SAA Bursary 2012

As always this year we received some inspirational entries for our SAA Bursary competition. We awarded ten prizes in total, and here we tell you the stories of three of the winners.

How to enter for the 2013 SAA Bursary
If you’d like to apply for one of the 2013 Bursary awards the scheme is open to all SAA members whose goal is to inspire and teach others to paint.

To find out more click here or call 0800 980 1123.

Phil Strevens was awarded this year’s main £250 SAA Bursary, for the work he has been doing with The Yard Project in Lowestoft. This was established in 2006 to work with the local community, particularly young people aged 16 to 24 who find it hard to get involved in education, work or training. “One of The Yard’s primary aims is to encourage community participation,” explains Phil.

Arts and craft activities have been running there for a long time, but my groups started in the last year. “My aim is for each student to achieve a standard that they didn't think they could reach. I believe that self esteem and confidence come through challenging yourself and achieving results. The participants in my courses gain a sound knowledge of pastel art and I gently nudge them into unfamiliar territory.

The most rewarding part of teaching these groups is watching people progress from saying “I can't do that, there's no way I can do that,” to “I did that and so can you!“ Phil was delighted when he heard he’d won a Bursary. “I think we all enter our applications with the attitude ‘you have to be in it to win it’ but never really think we might,”

He says. “The money will be used to purchase art materials. Through the Yard project we aim to reach people who would normally miss out on arts and crafts, so with this in mind I intend to set up a pop-up workshop which I will take to other local venues and run short courses.

This will help reach more people in their own area. Many of my students face different challenges when starting a new activity, from confidence to access, cost or travel. I intend to reduce some of these challenges with the pop up workshops.”

Phil with some of his students

Geraldine lives in Suffolk and has recently started running workshops at the Trimley Methodist Church Hall, in Trimley St Martin. Since suffering head and spinal injuries in a car crash 20 years ago, she has had ME and fibromyalgia, but her love of art and music helped her to cope with the turn her life had taken. “I understand how people feel who are shut off, or can’t cope,” she says. “The last 20 years have given me experience in coping myself, and with my many years’ of teaching experience I want to be able to help others too.”

Geraldine lives in Suffolk and has recently started running workshops at the Trimley Methodist Church Hall, in Trimley St Martin. Since suffering head and spinal injuries in a car crash 20 years ago, she has had ME and fibromyalgia, but her love of art and music helped her to cope with the turn her life had taken. “I understand how people feel who are shut off, or can’t cope,” she says. “The last 20 years have given me experience in coping myself, and with my many years’ of teaching experience I want to be able to help others too.”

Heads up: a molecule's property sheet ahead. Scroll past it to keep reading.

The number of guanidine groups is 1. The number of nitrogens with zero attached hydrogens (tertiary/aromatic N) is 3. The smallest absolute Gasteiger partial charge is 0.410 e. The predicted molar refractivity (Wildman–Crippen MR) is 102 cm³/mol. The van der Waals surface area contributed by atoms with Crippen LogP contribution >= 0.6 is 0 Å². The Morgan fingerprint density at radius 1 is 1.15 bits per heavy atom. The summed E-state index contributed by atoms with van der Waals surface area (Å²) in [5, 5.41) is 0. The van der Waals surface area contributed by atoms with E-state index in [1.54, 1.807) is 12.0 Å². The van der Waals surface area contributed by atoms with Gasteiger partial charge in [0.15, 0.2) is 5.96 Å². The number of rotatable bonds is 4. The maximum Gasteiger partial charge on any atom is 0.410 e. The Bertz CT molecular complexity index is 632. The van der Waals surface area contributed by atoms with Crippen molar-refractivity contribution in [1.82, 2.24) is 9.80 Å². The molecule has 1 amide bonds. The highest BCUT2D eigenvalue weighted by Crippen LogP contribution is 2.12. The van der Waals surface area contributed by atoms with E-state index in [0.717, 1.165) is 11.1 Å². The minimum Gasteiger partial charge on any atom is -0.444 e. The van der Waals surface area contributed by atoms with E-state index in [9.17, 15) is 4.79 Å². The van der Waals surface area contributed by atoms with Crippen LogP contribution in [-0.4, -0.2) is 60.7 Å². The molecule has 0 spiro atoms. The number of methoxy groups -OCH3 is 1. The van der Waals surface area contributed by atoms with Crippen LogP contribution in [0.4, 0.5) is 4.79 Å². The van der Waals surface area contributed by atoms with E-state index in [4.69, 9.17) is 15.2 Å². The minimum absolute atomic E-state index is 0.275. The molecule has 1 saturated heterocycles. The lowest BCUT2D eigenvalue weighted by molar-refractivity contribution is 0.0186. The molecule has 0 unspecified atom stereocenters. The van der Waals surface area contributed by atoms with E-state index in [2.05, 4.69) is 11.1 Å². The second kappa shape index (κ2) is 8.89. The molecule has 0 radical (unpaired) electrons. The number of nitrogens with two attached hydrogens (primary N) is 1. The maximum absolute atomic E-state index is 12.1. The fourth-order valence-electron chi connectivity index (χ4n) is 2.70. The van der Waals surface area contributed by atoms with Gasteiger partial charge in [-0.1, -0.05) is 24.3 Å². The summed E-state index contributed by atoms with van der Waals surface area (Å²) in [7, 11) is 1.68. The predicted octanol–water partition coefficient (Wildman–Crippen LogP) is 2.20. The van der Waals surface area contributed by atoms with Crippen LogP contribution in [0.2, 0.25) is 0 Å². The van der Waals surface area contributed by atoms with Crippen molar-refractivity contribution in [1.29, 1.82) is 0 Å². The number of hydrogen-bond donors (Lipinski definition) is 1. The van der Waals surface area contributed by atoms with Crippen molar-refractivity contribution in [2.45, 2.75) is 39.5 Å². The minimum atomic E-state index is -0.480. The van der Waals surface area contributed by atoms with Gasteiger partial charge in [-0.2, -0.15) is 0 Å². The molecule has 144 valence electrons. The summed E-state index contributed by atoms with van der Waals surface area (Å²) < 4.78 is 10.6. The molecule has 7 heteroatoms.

Geraldine ran her first art workshop earlier this year, and made good use of SAA books by the likes of Geoff Kersey and Noel Gregory, whose reusable tracings proved popular with students. She has since run and is planning several more, and offers students themed sessions or the chance to do their own art all day without interruptions. “I have created an atmosphere where people can come and paint and just take time out for themselves,” she explains. “Relax, have fun with their work, meet new and old friends, or just work on their own.

Even newcomers can feel part of the day and leave knowing they have achieved something and wanting to come back again. The workshops are portable in that I can take the subject matter to other art groups who are interested in having a go, or groups who are looking for a therapy activity.” In the past Geraldine has not been able to expand her art sessions because she was using her own paint, brushes and paper, but winning the Bursary will change all that.

“I would love to have more books for people to use, and a good supply of various media to experiment with and use, brushes, paper and various accessories and large folders to carry works and illustrations,” she says.

Kaye Jones was awarded a £100 Bursary for the art club she has started in her local community in Brecon. She wanted to offer particular support to those suffering with long-term illness, bereavement or redundancy. “I feel people need their confidence boosted, or restored after experiencing a shock or loss,”

She says. “I let them choose what to paint and there is no set course as such, because I find that people who have never tried to paint before get good results from going straight in and letting the colour flow, then go home so pleased with what they’ve achieved.” Kaye gives her tutoring for free and finances the club, so winning the bursary was an added bonus.

“First on my shopping list are brushes, they take a lot of punishment from inexperienced painters!” she says. “Then practice paper and paints, all bare essentials. I am told that I am an excellent teacher, who is enthusiastic and patient, and for the future I’d like to increase the number of members. Above all I want to head an art club that is positive, inspirational and fun!”

Awards for £100 go to several runners-up this year, including Geraldine Stevenson-Patey and Kaye Jones.

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